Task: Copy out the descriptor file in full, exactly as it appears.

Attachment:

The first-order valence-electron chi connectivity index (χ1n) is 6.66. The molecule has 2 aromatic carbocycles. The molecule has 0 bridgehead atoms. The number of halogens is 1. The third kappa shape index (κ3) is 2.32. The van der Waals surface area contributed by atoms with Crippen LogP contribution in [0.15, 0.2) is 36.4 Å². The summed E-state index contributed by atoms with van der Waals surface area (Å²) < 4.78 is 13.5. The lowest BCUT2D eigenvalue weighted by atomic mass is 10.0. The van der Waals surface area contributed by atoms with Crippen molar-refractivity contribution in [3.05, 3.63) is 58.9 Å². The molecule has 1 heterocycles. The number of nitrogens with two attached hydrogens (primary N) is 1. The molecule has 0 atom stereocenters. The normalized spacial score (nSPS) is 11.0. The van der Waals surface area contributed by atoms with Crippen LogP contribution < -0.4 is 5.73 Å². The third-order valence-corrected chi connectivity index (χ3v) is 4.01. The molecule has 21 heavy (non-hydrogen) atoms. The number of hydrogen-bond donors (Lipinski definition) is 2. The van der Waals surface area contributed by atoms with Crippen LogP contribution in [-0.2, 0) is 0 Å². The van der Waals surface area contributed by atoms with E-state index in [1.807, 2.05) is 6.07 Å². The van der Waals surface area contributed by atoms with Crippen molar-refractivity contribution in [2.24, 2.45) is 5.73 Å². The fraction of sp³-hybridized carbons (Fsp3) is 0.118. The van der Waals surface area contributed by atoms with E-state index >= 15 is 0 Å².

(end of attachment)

The first-order valence-electron chi connectivity index (χ1n) is 6.66. The molecule has 2 aromatic carbocycles. The molecule has 0 bridgehead atoms. The number of halogens is 1. The third kappa shape index (κ3) is 2.32. The van der Waals surface area contributed by atoms with Crippen LogP contribution in [0.15, 0.2) is 36.4 Å². The summed E-state index contributed by atoms with van der Waals surface area (Å²) < 4.78 is 13.5. The lowest BCUT2D eigenvalue weighted by atomic mass is 10.0. The van der Waals surface area contributed by atoms with Crippen molar-refractivity contribution in [3.05, 3.63) is 58.9 Å². The molecule has 1 heterocycles. The number of nitrogens with two attached hydrogens (primary N) is 1. The molecule has 0 atom stereocenters. The normalized spacial score (nSPS) is 11.0. The van der Waals surface area contributed by atoms with Crippen LogP contribution < -0.4 is 5.73 Å². The third-order valence-corrected chi connectivity index (χ3v) is 4.01. The molecule has 21 heavy (non-hydrogen) atoms. The number of hydrogen-bond donors (Lipinski definition) is 2. The van der Waals surface area contributed by atoms with Crippen LogP contribution in [-0.2, 0) is 0 Å². The van der Waals surface area contributed by atoms with E-state index in [1.807, 2.05) is 6.07 Å². The van der Waals surface area contributed by atoms with Crippen molar-refractivity contribution in [2.24, 2.45) is 5.73 Å². The fraction of sp³-hybridized carbons (Fsp3) is 0.118. The van der Waals surface area contributed by atoms with E-state index >= 15 is 0 Å².